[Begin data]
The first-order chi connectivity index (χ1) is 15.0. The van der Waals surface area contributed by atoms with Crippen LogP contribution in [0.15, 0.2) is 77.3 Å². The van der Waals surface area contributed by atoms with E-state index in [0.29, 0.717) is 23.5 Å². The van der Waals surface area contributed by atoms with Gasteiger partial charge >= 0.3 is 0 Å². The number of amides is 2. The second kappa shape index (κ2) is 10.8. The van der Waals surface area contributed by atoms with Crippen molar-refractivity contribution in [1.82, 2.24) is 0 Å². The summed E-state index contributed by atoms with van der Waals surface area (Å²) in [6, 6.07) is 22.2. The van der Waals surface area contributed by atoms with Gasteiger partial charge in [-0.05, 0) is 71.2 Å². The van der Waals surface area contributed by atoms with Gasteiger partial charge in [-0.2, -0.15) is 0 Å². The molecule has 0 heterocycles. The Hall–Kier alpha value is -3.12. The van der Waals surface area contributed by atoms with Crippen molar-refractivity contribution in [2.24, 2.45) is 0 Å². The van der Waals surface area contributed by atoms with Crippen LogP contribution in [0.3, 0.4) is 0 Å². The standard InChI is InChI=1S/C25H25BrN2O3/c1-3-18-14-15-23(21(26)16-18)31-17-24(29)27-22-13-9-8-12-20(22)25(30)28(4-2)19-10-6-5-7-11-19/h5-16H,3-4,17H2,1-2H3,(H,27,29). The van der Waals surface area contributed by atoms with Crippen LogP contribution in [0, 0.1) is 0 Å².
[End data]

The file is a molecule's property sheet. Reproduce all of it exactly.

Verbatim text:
The first-order chi connectivity index (χ1) is 15.0. The van der Waals surface area contributed by atoms with Crippen LogP contribution in [0.15, 0.2) is 77.3 Å². The van der Waals surface area contributed by atoms with E-state index in [0.29, 0.717) is 23.5 Å². The van der Waals surface area contributed by atoms with Gasteiger partial charge >= 0.3 is 0 Å². The number of amides is 2. The second kappa shape index (κ2) is 10.8. The van der Waals surface area contributed by atoms with Crippen molar-refractivity contribution in [1.82, 2.24) is 0 Å². The summed E-state index contributed by atoms with van der Waals surface area (Å²) in [6, 6.07) is 22.2. The van der Waals surface area contributed by atoms with Gasteiger partial charge in [-0.05, 0) is 71.2 Å². The van der Waals surface area contributed by atoms with Gasteiger partial charge in [-0.2, -0.15) is 0 Å². The molecule has 0 heterocycles. The Hall–Kier alpha value is -3.12. The van der Waals surface area contributed by atoms with Crippen molar-refractivity contribution in [2.24, 2.45) is 0 Å². The van der Waals surface area contributed by atoms with Crippen LogP contribution in [0.3, 0.4) is 0 Å². The standard InChI is InChI=1S/C25H25BrN2O3/c1-3-18-14-15-23(21(26)16-18)31-17-24(29)27-22-13-9-8-12-20(22)25(30)28(4-2)19-10-6-5-7-11-19/h5-16H,3-4,17H2,1-2H3,(H,27,29). The van der Waals surface area contributed by atoms with Crippen LogP contribution in [0, 0.1) is 0 Å².